If the client procrastinates and waits to call your hospital in two weeks when care is due, Dr. Popular won’t be available. Booking with the same veterinarian helps you achieve exam efficiency. If Dr. Next will see Dr. Popular’s patient for follow-up care, he will need to spend more time reviewing the medical record to get up to date on the diagnosis, treatment, and prescribed medications. The follow-up visit may take twice as long when a different doctor sees the patient.
Add more urgent care slots to Dr. Popular’s schedule. I advise receptionists block three urgent-care slots per doctor per day for same-day sick patients. Because clients will call every morning with sick patients that must be seen that day, plan for them in your daily schedule. You may need more urgent care slots on Mondays, Fridays, and Saturdays, which is when hospitals typically see higher volumes of sick patients.
To determine how many urgent-care slots Dr. Popular will need, create a spreadsheet that totals the number of exams he sees by day of the week. Let’s say he saw 22 patients on Thursday. Approximately 20 percent of patients are same-day sick appointments. Based on this formula, Dr. Popular would need seven urgent-care slots on Thursdays. Block an urgent-care slot at the top of each hour in Dr. Popular’s schedule on Thursdays. To get more insight on scheduling, see my YouTube video “Overbooked and can’t see sick pets? Here’s the solution” at bit.ly/2wLjD5X.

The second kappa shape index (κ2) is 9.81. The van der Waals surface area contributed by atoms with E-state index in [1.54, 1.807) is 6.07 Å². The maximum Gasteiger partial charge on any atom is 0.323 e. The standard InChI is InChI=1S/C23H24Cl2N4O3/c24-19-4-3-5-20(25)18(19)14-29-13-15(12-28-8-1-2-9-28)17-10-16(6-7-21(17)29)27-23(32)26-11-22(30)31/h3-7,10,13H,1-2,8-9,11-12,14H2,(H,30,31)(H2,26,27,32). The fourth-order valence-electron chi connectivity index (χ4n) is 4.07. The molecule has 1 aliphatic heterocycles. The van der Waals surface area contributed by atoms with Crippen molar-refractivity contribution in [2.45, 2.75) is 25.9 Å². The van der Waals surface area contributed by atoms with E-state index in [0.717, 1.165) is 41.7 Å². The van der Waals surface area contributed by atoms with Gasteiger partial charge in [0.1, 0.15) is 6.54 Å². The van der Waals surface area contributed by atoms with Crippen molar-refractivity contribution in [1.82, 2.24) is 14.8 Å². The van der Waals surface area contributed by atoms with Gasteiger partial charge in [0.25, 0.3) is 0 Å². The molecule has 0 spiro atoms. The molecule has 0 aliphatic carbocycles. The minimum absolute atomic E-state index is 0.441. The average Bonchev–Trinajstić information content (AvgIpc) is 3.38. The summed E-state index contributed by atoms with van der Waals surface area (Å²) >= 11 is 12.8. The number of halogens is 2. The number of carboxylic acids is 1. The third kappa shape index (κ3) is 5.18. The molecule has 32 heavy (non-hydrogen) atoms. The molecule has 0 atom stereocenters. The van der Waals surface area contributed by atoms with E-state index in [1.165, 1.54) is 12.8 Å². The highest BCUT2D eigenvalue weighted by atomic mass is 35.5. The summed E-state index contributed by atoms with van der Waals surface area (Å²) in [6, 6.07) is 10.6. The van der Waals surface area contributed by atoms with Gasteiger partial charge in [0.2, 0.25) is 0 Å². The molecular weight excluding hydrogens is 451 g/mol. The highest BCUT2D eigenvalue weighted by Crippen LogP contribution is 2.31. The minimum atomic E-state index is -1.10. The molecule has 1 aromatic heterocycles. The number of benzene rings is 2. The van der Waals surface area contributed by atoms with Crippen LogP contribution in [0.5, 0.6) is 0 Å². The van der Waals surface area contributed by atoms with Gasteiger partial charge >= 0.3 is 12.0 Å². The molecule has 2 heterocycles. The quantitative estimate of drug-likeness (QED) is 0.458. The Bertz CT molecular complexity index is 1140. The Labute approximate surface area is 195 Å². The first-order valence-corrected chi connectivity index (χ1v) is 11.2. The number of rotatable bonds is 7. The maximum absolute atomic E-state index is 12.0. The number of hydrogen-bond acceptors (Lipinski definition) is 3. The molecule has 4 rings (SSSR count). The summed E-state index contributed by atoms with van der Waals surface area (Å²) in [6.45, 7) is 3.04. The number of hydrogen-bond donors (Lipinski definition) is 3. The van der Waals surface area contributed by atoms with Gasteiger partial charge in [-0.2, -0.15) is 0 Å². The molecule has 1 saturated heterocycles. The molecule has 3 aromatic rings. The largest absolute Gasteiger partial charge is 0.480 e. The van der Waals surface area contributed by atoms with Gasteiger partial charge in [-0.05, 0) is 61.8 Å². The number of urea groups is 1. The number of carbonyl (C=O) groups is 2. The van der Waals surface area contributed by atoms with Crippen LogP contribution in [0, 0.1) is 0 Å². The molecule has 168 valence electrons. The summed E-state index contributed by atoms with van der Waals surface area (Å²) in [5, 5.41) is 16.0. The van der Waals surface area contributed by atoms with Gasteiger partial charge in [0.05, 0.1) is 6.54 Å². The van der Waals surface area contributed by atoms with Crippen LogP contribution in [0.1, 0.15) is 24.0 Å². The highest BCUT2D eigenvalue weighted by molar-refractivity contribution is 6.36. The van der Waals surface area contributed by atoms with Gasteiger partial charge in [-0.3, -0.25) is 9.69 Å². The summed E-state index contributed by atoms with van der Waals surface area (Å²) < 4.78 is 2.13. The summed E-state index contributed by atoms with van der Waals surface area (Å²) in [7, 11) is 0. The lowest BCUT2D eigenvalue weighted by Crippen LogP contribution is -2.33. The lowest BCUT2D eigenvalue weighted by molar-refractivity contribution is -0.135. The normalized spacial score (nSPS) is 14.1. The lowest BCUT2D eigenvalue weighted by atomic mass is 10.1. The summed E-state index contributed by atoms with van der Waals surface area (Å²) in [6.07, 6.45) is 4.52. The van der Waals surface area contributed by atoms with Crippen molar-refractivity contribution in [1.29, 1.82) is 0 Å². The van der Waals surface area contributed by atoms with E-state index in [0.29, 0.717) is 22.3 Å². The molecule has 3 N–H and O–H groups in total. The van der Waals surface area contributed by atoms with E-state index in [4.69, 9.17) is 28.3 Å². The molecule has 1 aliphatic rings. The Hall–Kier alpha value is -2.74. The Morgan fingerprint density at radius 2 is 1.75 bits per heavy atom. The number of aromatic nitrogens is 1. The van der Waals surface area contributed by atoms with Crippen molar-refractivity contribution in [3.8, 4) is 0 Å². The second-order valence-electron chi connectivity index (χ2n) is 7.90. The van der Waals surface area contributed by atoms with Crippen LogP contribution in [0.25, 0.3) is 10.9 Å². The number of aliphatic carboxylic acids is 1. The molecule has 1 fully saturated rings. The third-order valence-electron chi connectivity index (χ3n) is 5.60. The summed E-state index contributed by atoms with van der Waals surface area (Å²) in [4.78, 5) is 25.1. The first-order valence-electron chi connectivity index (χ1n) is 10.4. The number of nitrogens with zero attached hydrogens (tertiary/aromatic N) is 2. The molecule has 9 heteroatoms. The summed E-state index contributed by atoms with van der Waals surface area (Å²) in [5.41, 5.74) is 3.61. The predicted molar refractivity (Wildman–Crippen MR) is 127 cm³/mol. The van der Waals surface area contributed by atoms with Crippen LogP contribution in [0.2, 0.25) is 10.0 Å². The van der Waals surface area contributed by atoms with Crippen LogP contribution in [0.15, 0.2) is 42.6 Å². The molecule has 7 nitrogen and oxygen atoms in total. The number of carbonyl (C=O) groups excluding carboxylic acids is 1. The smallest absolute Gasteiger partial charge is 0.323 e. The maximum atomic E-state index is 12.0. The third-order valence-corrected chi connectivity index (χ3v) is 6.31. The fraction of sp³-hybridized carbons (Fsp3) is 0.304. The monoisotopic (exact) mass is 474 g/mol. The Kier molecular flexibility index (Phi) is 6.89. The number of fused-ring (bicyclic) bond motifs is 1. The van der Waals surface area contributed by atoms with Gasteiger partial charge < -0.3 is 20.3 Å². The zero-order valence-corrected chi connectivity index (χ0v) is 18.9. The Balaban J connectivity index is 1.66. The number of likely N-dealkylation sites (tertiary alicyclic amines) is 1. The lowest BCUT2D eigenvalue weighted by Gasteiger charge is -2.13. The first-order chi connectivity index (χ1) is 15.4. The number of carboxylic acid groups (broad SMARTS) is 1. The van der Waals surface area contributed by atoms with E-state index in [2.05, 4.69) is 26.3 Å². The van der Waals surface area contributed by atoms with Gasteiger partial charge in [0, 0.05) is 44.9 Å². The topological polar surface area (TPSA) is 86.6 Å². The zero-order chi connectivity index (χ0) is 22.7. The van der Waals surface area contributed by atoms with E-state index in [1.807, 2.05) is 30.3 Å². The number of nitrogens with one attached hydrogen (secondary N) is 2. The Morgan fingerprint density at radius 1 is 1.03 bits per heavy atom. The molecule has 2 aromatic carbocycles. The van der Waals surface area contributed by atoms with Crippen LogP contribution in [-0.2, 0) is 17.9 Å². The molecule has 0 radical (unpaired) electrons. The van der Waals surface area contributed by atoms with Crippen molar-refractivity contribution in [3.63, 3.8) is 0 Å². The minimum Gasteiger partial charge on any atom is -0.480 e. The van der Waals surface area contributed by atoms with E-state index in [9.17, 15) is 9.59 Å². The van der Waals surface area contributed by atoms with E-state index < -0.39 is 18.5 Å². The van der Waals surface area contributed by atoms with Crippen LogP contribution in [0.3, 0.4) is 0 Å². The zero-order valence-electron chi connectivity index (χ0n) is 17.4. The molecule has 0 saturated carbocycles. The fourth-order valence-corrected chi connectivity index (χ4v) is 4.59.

Talk up other doctors. You want clients to feel confident and comfortable with every doctor in your practice. Dr. Popular, nurses, and the client-care team need to praise the skills and knowledge of other veterinarians in your hospital. When a client sighs after hearing Dr. Popular isn’t immediately available, promote Dr. Next. The receptionist would say, “Dr. Popular’s next availability is Aug. 30 at 9 a.m. I could schedule you with Dr. Next. He has a special interest in feline medicine and would love to meet Alex. I’m confident you’ll be satisfied with the quality of his medicine. Dr. Next could see Alex tomorrow at 4 p.m. Shall I schedule this exam?”
During his appointments, Dr. Popular also can share praises of his colleague, Dr. Next. After all, Dr. Popular may be the practice owner and hired Dr. Next. To transfer the client’s trust to another veterinarian, Dr. Popular might say, “Dr. Next has been part of my medical team for five years. We went to the same veterinary college and share similar medical interests and philosophies. If I’m unable to see your pet promptly, I’m confident Dr. Next will do an exceptional job.”
Because Dr. Popular will take vacations or may sell the practice one day, you must build trust in every veterinarian. Have your team discuss ways to equally distribute appointments amongst all doctors, as the hospital’s goal is to have every veterinarian booked fully every day.
Wendy S. Myers, CVJ, has been training veterinary teams for more than 20 years as owner of Communication Solutions for Veterinarians in Castle Pines, Colo. She helps health-care teams improve telephone and communication skills that result in getting more pets the medical care they need. Myers shares her expertise through conferences, online courses, and monthly CE credit webinars. She is a certified veterinary journalist and author of five books. You may reach her online at firstname.lastname@example.org or by visiting her website at www.csvets.com.